A conservative politician and former lawmaker has accused hardliners of pursuing policies that have increasingly isolated Iran in the international community.
Mansoor Haqiqatpur told Didban Iran website that hardliners who insist on radical approaches hold key positions in the government. Although he did not name any politician, most members of Iran’s parliament and the presidential administration are hardliners, many coming from the Revolutionary Guard.
"They are the same politicians who advocated the attack on the Saudi embassy [in 2016], attacked Ali Larijani [during a speech in Qom in 2012] and insulted Ayatollah Ruhollah Khomeini's grandson Hassan Khomeini in front of foreign guests[ in June 2022],” Haqiqatpur, who is close to former parliament speaker Larijani, said.
Ali Larijani was pushed out of the political spotlight after the 2020 parliamentary elections engineered to hand an absolute majority to hardliners, but he is considered a leader for traditional conservatives as opposed to ultra-conservatives currently in power.
Larijani’s ally further charged that while the revised edition of the 2015 nuclear deal with world powers was ready for final approval by all the parties involved, the hardliners prevented the outgoing Rouhani administration from signing it in mid-2021.
Haqiqatpur added that hardliners constantly impose their ideas on the government, but he claimed their positions are not in line with the regime's general policies.
Former parliament speaker Ali Larijani
This kind of comment aimed at distancing the Iranian government from the actions of radicals that harm Tehran’s ties with the world have been made by several politicians during the past weeks. However, no one has explained why and how hardliners can impose their views on the government if they are not supported by Supreme Leader Ali Khamenei who has the final say about everything in Iran and micromanages every single move in Iran's domestic and international politics.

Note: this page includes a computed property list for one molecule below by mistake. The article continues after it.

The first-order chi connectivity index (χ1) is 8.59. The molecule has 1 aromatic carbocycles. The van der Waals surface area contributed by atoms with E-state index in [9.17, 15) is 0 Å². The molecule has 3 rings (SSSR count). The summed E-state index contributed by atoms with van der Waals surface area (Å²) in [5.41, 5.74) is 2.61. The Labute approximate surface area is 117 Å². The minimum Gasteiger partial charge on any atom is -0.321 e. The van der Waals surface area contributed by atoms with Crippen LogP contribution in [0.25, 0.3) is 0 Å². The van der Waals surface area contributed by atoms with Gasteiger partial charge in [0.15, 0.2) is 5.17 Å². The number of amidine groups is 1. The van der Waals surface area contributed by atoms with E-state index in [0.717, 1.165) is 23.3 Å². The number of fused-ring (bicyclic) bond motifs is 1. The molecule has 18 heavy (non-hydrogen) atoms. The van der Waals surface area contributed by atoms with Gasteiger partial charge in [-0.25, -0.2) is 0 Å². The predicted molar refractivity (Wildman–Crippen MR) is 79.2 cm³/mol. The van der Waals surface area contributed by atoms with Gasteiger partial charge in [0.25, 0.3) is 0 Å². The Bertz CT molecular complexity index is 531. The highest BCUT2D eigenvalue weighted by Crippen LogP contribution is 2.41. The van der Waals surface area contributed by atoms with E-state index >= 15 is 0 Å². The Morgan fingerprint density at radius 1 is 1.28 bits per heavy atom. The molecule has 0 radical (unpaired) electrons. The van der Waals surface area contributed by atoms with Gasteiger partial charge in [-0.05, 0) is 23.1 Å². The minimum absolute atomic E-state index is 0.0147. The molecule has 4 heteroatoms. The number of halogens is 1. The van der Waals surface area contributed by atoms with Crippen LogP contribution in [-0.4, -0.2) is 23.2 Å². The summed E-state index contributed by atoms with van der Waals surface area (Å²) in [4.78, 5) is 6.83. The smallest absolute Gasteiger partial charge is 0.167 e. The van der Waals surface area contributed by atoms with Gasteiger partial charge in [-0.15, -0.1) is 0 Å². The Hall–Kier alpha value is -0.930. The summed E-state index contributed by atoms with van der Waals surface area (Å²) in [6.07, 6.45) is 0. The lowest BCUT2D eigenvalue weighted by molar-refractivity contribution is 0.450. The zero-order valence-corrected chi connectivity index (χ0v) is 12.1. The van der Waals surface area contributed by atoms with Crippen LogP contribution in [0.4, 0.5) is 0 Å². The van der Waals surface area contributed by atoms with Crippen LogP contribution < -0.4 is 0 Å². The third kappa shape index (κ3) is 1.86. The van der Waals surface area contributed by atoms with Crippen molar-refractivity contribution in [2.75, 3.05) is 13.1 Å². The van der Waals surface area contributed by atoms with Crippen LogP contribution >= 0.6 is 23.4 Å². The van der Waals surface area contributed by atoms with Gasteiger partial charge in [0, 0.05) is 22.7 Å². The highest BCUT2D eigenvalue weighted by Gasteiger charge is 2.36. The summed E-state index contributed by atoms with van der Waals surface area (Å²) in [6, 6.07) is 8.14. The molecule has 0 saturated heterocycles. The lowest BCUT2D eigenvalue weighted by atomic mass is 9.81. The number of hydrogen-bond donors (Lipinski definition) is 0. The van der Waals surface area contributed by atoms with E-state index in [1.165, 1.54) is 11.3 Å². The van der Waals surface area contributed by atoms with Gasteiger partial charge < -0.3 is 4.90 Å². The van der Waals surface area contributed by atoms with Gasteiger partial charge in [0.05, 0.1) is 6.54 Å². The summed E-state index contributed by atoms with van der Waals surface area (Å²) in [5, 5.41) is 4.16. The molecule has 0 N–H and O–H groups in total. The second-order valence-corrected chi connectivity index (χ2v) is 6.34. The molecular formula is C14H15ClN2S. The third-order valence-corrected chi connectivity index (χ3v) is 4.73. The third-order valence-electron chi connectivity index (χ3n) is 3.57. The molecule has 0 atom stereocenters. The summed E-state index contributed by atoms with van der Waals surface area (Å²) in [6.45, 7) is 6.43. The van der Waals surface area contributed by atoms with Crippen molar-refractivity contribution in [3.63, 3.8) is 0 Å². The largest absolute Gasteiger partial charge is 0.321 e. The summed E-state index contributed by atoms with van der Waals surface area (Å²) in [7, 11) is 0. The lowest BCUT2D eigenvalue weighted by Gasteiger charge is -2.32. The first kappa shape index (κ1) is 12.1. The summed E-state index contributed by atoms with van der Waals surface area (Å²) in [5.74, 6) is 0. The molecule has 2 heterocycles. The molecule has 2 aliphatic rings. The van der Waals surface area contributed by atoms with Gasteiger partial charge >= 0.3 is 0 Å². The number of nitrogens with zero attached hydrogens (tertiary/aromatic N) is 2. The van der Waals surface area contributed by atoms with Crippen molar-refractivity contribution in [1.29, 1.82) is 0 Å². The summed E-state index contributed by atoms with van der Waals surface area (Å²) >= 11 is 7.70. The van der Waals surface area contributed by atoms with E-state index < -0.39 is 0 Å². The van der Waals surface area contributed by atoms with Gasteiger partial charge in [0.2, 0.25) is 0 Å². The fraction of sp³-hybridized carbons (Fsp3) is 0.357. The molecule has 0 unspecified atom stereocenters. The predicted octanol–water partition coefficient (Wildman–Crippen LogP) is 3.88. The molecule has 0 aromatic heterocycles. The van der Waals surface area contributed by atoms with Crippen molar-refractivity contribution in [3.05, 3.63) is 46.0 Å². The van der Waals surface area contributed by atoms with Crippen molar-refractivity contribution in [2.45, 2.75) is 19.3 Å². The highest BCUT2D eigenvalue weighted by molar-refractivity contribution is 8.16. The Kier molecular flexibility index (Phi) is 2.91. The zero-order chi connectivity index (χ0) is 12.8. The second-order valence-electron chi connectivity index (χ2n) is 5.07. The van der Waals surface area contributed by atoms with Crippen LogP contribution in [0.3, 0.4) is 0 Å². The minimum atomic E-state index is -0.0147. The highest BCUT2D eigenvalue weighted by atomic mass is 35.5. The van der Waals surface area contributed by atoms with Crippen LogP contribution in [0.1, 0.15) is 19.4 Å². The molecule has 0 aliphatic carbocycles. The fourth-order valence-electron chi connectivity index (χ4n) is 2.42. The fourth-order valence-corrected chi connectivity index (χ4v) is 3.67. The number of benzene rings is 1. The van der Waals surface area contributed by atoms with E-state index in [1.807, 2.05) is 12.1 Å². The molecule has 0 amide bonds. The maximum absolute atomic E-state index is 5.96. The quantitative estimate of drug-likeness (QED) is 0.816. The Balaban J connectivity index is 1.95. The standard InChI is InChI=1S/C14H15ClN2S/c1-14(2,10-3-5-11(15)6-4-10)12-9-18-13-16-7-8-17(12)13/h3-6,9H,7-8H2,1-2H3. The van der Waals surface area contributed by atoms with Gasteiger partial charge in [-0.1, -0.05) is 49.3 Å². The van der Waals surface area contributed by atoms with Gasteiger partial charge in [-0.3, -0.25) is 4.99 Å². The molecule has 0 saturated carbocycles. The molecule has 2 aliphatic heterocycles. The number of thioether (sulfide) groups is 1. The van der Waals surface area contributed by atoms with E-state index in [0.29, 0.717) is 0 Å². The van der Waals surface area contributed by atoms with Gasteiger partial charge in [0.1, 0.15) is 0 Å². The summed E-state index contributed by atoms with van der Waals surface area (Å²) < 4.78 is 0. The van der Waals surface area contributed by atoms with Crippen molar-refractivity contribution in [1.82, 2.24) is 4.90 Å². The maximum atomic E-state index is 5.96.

But not mentioning Khamenei's role is understandable because that would probably mean big trouble for whoever criticizes him and no media in Tehran would publish such an interview.
Haqiqatpur stressed that Iranians are experiencing hardships because Iran has severed its ties with the rest of the world. He reiterated that Iran should maintain ties with all countries, in particular with the United States and the United Kingdom, except Israel.
In domestic politics, he said, the hardliners talk about compulsory hijab in a bad language. He was probably referring to IRGC Qods Force Commander Esmail Qaani who insulted Iranian women during a December 20 angry speech. He advised that such officials should watch their mouth and control their behavior.
Some of Iranian media such as the Kayhan newspaper that operates under the supervision of Khamenei are known for badmouthing prominent individuals. Recently, the Kayhan and its editor Hossein Shariatmadari have been widely criticized for their ruthless attack on Ayatollah Mostafa Mohaqeq Damad who had called for stopping the execution of Iranian protesters.
After the news of cleric's views and his brave letter to the Revolutionary Court judges were picked up by international media, the Kayhan accused him of catering to the needs of Western propaganda against Iran.
Shariatmadari also tried to defend Iran's President Raisi who has been largely ignored by both the media and the people during the Iran protests. The hardliner editor praised him for his baseless bragging about Iran's progress during his presidency, which is otherwise seen by many as a complete failure.